Few get it. In fact, half the parents surveyed by the National Sleep Foundation reported that their kids need more -- and better-quality -- shut-eye. And more than two-thirds of the children had trouble sleeping at least a few times a week.
The problem goes beyond groggy heads and crankiness. Sleep deprivation can undermine your child's health, often in surprising ways. It may compromise their immune system, making them more vulnerable to colds and other illnesses. Inadequate or poor-quality sleep can also affect mood, behavior, and learning. Some concerns:
In a recent study, 6- and 7-year-olds who slept eight to nine hours a night were nearly twice as likely to be overweight as those who logged ten hours or more (the right amount for their age). Those who had fewer than eight hours a night were nearly three times as likely to be heavy. One link: the hormone leptin, which boosts metabolism and helps the body feel sated after eating. It's secreted mostly during sleep. "Children are sleeping less than they did ten years ago," says Judith Owens, M.D., director of the pediatric sleep disorders clinic at Hasbro Children's Hospital in Providence, "and this, along with other lifestyle factors, may partially account for the rise in obesity among kids."
Every mom knows that when her kid starts falling and bumping into things, it's bedtime. And studies do show that sleep-deprived kids are more accident-prone the day after a sleepless night. Research has even found that these children may have double the risk of injury compared to those who sleep more restfully.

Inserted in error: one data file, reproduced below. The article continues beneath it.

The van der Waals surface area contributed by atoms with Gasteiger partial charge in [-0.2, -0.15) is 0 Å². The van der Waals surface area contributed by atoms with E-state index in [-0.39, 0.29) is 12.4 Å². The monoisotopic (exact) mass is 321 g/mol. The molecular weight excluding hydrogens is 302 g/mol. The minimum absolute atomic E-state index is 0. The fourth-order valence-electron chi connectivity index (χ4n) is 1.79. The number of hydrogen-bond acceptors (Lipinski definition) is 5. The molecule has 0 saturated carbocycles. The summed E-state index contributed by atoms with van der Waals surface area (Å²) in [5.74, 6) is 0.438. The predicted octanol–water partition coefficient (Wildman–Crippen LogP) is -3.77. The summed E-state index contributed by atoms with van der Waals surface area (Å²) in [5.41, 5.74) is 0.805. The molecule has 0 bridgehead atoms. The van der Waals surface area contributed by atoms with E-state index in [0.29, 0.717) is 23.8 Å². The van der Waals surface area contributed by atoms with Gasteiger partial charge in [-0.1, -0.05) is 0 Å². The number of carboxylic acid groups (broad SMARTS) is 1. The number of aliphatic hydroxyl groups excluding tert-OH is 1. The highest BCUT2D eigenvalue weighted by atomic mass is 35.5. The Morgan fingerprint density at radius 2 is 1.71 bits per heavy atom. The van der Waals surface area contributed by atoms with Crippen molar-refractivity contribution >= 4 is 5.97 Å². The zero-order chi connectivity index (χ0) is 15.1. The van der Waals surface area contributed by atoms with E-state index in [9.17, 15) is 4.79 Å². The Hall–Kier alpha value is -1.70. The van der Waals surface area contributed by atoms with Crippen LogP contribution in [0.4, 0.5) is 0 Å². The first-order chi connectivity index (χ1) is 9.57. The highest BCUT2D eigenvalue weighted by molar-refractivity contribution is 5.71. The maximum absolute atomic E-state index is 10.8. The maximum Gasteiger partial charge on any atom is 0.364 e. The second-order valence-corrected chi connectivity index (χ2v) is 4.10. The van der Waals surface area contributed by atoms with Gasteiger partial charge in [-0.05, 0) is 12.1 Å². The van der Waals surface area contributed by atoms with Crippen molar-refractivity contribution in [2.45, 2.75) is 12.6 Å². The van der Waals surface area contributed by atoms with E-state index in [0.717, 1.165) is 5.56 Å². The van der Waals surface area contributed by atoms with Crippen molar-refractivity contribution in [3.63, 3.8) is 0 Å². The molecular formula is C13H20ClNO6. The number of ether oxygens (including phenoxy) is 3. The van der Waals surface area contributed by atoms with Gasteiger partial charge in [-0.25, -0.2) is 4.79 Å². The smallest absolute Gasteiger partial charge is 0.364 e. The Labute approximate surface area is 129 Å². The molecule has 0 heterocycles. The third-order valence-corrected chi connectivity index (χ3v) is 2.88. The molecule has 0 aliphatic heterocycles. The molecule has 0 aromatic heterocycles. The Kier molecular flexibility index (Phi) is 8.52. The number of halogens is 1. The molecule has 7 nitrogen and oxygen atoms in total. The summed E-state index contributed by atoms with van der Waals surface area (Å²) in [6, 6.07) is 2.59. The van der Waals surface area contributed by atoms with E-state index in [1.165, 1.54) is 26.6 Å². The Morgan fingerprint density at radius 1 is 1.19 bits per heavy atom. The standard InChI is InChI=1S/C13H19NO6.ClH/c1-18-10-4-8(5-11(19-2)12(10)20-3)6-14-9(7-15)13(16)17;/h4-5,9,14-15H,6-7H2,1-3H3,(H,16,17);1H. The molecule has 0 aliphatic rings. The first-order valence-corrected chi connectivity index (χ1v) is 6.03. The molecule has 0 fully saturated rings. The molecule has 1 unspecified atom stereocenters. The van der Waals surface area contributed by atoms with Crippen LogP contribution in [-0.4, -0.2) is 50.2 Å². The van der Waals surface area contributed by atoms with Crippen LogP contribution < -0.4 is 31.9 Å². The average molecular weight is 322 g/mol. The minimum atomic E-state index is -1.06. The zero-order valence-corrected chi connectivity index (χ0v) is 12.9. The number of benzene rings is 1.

Sleep bolsters memory, creativity, and problem-solving skills. Kids who are chronically low on zzz's, studies show, often exhibit short attention spans, and may be impulsive, easily distracted, or hyperactive. A child who's sleep-deprived may not be alert enough to process and retain information and, consequently, could risk falling behind in his schoolwork.
Sleep deprivation can make kids more emotionally sensitive and less able to roll with the punches. In school, their behavior may be misinterpreted as a mental health issue, such as ADHD, according to Marsha Rappley, M.D., an associate professor of pediatrics and human development at Michigan State University in East Lansing.
Stacey Colino's last feature was "Mommy, It Hurts!" in the March issue.